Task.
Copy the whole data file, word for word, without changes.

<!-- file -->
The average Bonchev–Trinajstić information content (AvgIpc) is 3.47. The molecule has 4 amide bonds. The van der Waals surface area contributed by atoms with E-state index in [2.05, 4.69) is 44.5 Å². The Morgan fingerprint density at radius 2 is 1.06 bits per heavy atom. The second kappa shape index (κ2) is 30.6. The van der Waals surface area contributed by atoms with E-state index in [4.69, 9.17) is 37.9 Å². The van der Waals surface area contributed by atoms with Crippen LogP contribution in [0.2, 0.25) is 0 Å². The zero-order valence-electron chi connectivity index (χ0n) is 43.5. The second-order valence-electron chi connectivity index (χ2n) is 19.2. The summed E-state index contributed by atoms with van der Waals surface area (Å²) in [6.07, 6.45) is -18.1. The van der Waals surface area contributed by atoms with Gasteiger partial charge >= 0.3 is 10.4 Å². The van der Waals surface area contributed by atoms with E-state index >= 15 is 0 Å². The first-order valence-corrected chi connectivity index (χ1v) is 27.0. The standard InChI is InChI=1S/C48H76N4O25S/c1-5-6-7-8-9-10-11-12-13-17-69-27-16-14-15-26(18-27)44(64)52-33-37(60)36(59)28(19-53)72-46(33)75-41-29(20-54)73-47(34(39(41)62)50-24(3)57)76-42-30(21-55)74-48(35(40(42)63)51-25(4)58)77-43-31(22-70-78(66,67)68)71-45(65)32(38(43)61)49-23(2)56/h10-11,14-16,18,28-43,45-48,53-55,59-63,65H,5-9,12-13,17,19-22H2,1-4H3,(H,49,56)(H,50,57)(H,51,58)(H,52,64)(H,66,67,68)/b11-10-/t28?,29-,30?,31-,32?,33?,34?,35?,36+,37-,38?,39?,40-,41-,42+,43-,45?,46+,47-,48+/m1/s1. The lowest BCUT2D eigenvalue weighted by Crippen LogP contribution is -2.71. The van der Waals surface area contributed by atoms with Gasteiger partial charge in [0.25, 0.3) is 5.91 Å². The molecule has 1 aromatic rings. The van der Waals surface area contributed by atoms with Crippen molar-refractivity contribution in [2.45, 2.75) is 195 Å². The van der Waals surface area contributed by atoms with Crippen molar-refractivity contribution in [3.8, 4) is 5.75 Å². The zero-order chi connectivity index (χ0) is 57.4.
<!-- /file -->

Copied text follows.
The average Bonchev–Trinajstić information content (AvgIpc) is 3.47. The molecule has 4 amide bonds. The van der Waals surface area contributed by atoms with E-state index in [2.05, 4.69) is 44.5 Å². The Morgan fingerprint density at radius 2 is 1.06 bits per heavy atom. The second kappa shape index (κ2) is 30.6. The van der Waals surface area contributed by atoms with E-state index in [4.69, 9.17) is 37.9 Å². The van der Waals surface area contributed by atoms with Crippen LogP contribution in [0.2, 0.25) is 0 Å². The zero-order valence-electron chi connectivity index (χ0n) is 43.5. The second-order valence-electron chi connectivity index (χ2n) is 19.2. The summed E-state index contributed by atoms with van der Waals surface area (Å²) in [6.07, 6.45) is -18.1. The van der Waals surface area contributed by atoms with Gasteiger partial charge >= 0.3 is 10.4 Å². The van der Waals surface area contributed by atoms with E-state index >= 15 is 0 Å². The first-order valence-corrected chi connectivity index (χ1v) is 27.0. The standard InChI is InChI=1S/C48H76N4O25S/c1-5-6-7-8-9-10-11-12-13-17-69-27-16-14-15-26(18-27)44(64)52-33-37(60)36(59)28(19-53)72-46(33)75-41-29(20-54)73-47(34(39(41)62)50-24(3)57)76-42-30(21-55)74-48(35(40(42)63)51-25(4)58)77-43-31(22-70-78(66,67)68)71-45(65)32(38(43)61)49-23(2)56/h10-11,14-16,18,28-43,45-48,53-55,59-63,65H,5-9,12-13,17,19-22H2,1-4H3,(H,49,56)(H,50,57)(H,51,58)(H,52,64)(H,66,67,68)/b11-10-/t28?,29-,30?,31-,32?,33?,34?,35?,36+,37-,38?,39?,40-,41-,42+,43-,45?,46+,47-,48+/m1/s1. The lowest BCUT2D eigenvalue weighted by Crippen LogP contribution is -2.71. The van der Waals surface area contributed by atoms with Gasteiger partial charge in [0.25, 0.3) is 5.91 Å². The molecule has 1 aromatic rings. The van der Waals surface area contributed by atoms with Crippen molar-refractivity contribution in [2.45, 2.75) is 195 Å². The van der Waals surface area contributed by atoms with Crippen molar-refractivity contribution in [3.8, 4) is 5.75 Å². The zero-order chi connectivity index (χ0) is 57.4.